MINFORD — Minford senior Bryson Ashley isn’t letting the coronavirus pandemic get in the way of his aspirations that will soon become a reality — once life indeed returns to “normal”.
Despite not being able to hold his signing ceremony in-person, Ashley recently signed his letter-of-intent to continue his education and track and field career at Capital University.
Upon visiting Capital, and a host of other post-secondary universities, Ashley admitted it was the opportunity to pursue a bachelor’s degree in political science — among other factors that ultimately led him to commit to spending at least the next four years of his life at the Bexley based-institution.
“I visited several college campuses and what stood out at Capital was their bachelor’s degree in political science,” Ashley said. “They also have their own law school, internship opportunities and their graduation rate. The staff all made me feel comfortable and motivated. When I met Capital’s track coach, Coach (Hannah) Weiss, she knew so much about me already, my times, my race, she was motivating. The final thing was the location, it’s located in Bexley, a nice town itself and just 10 minutes from the Ohio Statehouse.”
As a four-year track and field athlete and football player and three-year basketball player at Minford, Ashley and his teammates have certainly left their mark in terms of the success they’ve sustained.
At the 2019 Division III Southeast District track and field meet hosted by Southeastern High School, the Minford boys posted a meet-high score of 104 team points to claim the outright district championship and qualify for the following week’s regional meet.
Minford’s success in spring track was mirrored by the baseball program’s second-straight regional championship game appearance.
Ashley and his teammates of all Minford athletics then continued their success into football season, when the Falcons finished with a 7-3 record to clinch their first OHSAA postseason berth since 2012.
“I will look back with gratitude, because it was some of the greatest times of my life with my friends. I’ll look back on my years being a Falcon with pride, it will forever be a part of who I am. #family, “Ashley said of his time as a Falcon. “I have spent a tremendous amount of time with Coach (Jesse) Ruby — four years of football and four years of track, he has been there so much. He has always coached me to be my best, I’ll never forget that.”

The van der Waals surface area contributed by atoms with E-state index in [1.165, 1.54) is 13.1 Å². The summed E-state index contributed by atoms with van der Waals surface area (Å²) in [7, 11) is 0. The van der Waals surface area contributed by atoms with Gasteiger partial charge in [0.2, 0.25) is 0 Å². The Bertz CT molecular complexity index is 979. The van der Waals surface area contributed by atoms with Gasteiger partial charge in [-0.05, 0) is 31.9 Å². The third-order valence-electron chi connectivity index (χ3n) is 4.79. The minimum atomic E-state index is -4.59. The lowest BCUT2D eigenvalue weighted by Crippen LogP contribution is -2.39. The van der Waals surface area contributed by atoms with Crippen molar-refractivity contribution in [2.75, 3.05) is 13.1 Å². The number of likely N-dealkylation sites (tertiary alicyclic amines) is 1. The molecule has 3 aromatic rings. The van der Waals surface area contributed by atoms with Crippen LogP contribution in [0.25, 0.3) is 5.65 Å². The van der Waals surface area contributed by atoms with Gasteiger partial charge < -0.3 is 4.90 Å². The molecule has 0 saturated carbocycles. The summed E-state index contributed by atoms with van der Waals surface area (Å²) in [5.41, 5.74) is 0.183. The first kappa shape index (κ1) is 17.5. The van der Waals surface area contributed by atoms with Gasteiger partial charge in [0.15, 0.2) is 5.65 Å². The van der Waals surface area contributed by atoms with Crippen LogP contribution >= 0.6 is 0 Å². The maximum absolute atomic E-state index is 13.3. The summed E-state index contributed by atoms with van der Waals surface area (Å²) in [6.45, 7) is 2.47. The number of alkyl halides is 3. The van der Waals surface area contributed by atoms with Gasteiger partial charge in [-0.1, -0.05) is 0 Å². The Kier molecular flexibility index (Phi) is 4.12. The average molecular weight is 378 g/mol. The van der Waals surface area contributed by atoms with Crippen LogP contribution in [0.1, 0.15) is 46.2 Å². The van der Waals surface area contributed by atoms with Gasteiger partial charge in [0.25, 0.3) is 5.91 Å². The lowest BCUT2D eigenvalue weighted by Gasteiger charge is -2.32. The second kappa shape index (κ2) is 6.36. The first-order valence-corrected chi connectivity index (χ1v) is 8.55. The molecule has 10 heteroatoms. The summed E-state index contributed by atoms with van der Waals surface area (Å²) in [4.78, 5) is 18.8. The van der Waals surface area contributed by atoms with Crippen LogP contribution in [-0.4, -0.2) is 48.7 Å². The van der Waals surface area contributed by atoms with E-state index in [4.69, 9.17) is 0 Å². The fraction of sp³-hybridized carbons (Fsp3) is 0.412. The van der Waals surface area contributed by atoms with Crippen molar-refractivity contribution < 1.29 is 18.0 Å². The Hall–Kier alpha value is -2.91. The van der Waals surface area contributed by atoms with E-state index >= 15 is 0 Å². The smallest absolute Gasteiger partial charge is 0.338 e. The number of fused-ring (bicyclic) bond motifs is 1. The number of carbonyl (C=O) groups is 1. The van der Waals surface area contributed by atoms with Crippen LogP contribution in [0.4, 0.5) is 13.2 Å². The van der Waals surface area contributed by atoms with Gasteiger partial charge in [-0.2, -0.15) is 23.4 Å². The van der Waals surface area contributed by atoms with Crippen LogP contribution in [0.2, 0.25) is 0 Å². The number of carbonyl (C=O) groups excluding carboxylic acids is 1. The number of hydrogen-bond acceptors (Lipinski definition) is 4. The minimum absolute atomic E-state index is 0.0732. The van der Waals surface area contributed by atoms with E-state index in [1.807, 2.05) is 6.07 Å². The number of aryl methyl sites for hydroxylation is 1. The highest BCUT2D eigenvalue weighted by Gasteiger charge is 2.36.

The Minford senior is one of hundreds of student-athletes in Scioto County and one of thousands in the state of Ohio whose finish to their spring sports season may ultimately meet an untimely fate.
The coronavirus pandemic has Ohio’s schools currently closed through April 5 in accordance with the state and federal guidelines in regards to social distancing and the prevention of spread of the virus.
Although, that could very soon change.
As of last Thursday, the OHSAA announced that its then in-limbo winter sports state championships would be cancelled and not be made up.
A similar fate for spring sports in Ohio and across the country is on-the-table as of Monday, but no official decisions have been made in regards to this.
Currently, spring sports are set to resume on April 6 with a six-day practice period prior to the official start of the proposed abbreviated season.
No matter the outcome, however, Ashley is keeping a positive mindset towards the possibilities — while also acknowledging the threat of the spread of sickness if indeed students are to return to schools and the spring sports season would be held but delayed.
“I just really hope that our current situation resolves sooner than later so that we can all be safe. As far as goals, I have personal records to go after, and the school record in the 400m dash currently held by Ethan Butcher from 2011,” Ashley said. “Our track team were district champions last year, I have competed in regionals my freshman, sophomore and junior year, this is my senior year and I would love to have the opportunity to accomplish goals like that again. They carry a good bit of pride and memories. But if one of my classmates, teammates, family or community members were seriously ill or gone because we ran track versus quarantine then it wouldn’t be the same anyhow, it would be hard to continue on. So even though I’m missing it like crazy for my senior year, it’s not as important as the people in my life are.”
Years of hard work for Ashley have finally culminated in a moment that those who aspire to be something more can look towards, while he himself continues to set goals of a higher standard to follow.
“It means that all of the hard work has paid off,” Ashley said of signing to continue his education and track career. “It is exciting to be at the point where I can attend Capital for the degrees I want and run track competing at the college level. I’ll keep setting goals and continue working on my goals and ambitions.”
Reach Jacob Smith at (740) 353-3101 ext. 1930, by email at [email protected], or on Twitter @JacobSmithPDT © 2020 Portsmouth Daily Times, all rights reserved